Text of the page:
Hastings, who wrote "Bomber Command" (1979) about the British fire-bombing of
German cities, has written an intriguing survey of the last two years of
World War II in Europe.
It is one of those books that avoid the usual catechism (the Germans were mean
and everybody else was good) and provides stimulating insight on what happened
in those last two years in the minds of the protagonists (although most of his
sources are actually ordinary people).
The villain of the book is clearly the Soviet Union. Hastings shows how Germans and British/Americans fought a relatively "fair" war (as fair as world wars can be), taking prisoners (not killing them) and respecting each other's determination to win the war. So much so that relatively few soldiers died on the western front. On the other hand, half a million soldiers died on the eastern front during the last two years of fighting between the Soviet Union and Germany (350,000 Russians and 150,000 Germans). Very few Germans were taken prisoners. Stalin insisted in reaching Berlin before the Americans, even after the Americans had told him that they had no intention of marching on Berlin. This last long battle was probably the most senseless battle of the whole war. Germans and Russians were basically fighting the continuation of World War I (a mass slaughter of soldiers) whereas Germans and Anglosaxons where fighting a more civilized kind of war (as civilized as wars can be).
The Soviet Union was also as much an occupying power as Germany: it invaded part of Finland and the Baltic states, besides half of Poland, and besides Ukraine which it had already occupied before. De facto, there is a World War that was always omitted from history books: the World War of the Soviet Union against most of its neighbors.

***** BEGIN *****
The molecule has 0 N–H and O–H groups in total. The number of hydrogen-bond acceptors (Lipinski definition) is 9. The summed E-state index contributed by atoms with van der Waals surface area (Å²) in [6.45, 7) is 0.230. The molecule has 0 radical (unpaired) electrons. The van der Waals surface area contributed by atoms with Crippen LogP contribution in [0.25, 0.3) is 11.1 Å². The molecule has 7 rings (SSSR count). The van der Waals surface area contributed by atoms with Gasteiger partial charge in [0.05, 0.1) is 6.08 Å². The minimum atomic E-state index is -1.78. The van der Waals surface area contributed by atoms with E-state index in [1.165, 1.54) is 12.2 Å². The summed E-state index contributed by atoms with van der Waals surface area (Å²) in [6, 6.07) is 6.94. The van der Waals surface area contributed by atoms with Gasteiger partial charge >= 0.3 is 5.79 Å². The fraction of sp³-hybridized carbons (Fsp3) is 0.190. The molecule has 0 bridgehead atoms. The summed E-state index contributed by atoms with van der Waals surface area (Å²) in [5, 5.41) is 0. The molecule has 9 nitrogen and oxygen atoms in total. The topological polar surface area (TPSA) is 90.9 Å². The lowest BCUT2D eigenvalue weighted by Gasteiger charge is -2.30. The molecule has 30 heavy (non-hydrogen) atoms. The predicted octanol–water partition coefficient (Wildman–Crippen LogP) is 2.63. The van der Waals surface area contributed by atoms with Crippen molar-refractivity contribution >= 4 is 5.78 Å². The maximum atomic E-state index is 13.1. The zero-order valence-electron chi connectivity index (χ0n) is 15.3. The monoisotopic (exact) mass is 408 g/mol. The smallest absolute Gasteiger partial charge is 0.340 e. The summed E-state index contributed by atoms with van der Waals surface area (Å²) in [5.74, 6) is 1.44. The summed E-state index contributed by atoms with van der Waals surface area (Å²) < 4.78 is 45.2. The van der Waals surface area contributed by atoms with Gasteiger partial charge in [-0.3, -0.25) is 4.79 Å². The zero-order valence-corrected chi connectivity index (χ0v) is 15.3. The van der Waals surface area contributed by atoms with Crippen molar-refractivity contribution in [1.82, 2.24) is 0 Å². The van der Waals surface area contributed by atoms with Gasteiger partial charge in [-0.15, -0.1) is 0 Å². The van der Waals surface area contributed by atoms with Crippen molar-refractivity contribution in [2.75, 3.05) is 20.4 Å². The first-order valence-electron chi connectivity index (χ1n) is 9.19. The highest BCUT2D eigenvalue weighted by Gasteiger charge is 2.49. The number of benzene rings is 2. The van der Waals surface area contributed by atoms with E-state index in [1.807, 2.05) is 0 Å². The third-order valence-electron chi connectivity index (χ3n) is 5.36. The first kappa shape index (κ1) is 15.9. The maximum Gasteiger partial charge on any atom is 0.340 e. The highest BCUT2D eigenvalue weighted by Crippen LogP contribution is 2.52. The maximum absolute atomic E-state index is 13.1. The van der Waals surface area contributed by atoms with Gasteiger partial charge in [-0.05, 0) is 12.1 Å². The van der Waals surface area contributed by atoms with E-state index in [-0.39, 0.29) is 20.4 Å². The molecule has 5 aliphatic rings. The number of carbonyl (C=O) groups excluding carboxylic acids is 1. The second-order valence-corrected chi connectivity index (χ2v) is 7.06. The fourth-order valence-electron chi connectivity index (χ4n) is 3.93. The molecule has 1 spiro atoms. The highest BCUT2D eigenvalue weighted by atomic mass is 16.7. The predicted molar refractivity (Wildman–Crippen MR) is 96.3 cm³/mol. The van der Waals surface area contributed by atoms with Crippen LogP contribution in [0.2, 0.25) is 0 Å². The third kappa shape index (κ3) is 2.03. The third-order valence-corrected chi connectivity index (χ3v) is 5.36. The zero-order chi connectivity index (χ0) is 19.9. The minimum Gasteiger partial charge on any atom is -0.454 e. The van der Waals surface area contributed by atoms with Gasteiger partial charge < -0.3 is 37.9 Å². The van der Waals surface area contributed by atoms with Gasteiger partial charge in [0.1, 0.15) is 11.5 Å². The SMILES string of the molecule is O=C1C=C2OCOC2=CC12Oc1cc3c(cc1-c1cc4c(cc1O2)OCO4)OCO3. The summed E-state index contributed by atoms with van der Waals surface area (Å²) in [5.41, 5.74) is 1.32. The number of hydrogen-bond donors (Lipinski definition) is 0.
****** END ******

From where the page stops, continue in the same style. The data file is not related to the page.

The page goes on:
The second villain is Britain. Hastings shows how Britain betrayed Poland repeatedly: it never fought on Polish soil. It did not attack German forces in Poland when the Germans invaded. It did not do anything to stop the Soviet Union from taking the eastern part of Poland (Stalin's secret pact with Hitler). It did not help the Polish partisans when they rose up in 1944. It did nothing to prevent the Soviet Union from occupying Poland at the end of the war and let Stalin have Poland at the Yalta conference.
Needless to say, the British carpet bombings of German cities are also hard to defend. They caused terrible casualties (comparable to the atomic bombs) and, by any account, did not convince anyone in Germany to surrender. They didn't even achieve their first military goal: Germany continued to produce weapons until the very end.
(The Americans have at least the good excuse that they were still fighting a deadly war in the Pacific against Japan, and it wasn't clear at all who was going to win).
Hastings shows an interesting fact: Germans consistently won all the battles that were fought on equal terms. They lost only when the numbers (of men and weapons) were against them. In other words, German soldiers were much better than British/American soldiers. His explanation is simple: Germany had a professional, well-trained, determined and brainwashed army, whereas the Anglosaxons had a people's army, largely staffed with young men who had undergone only a superficial training. (The same is true of the Civil War, in which Southern soldiers won whenever they were not outnumbered by Northern soldiers).
Hastings could have spent more time describing the sheer terror caused by the V1 and V2 missiles, and how that created the psychology that justified the fire bombing of German cities, but mostly he provides a comprehensive view of those two years, and, through the testimony of ordinary citizens, how is thrown into the emotions of those years.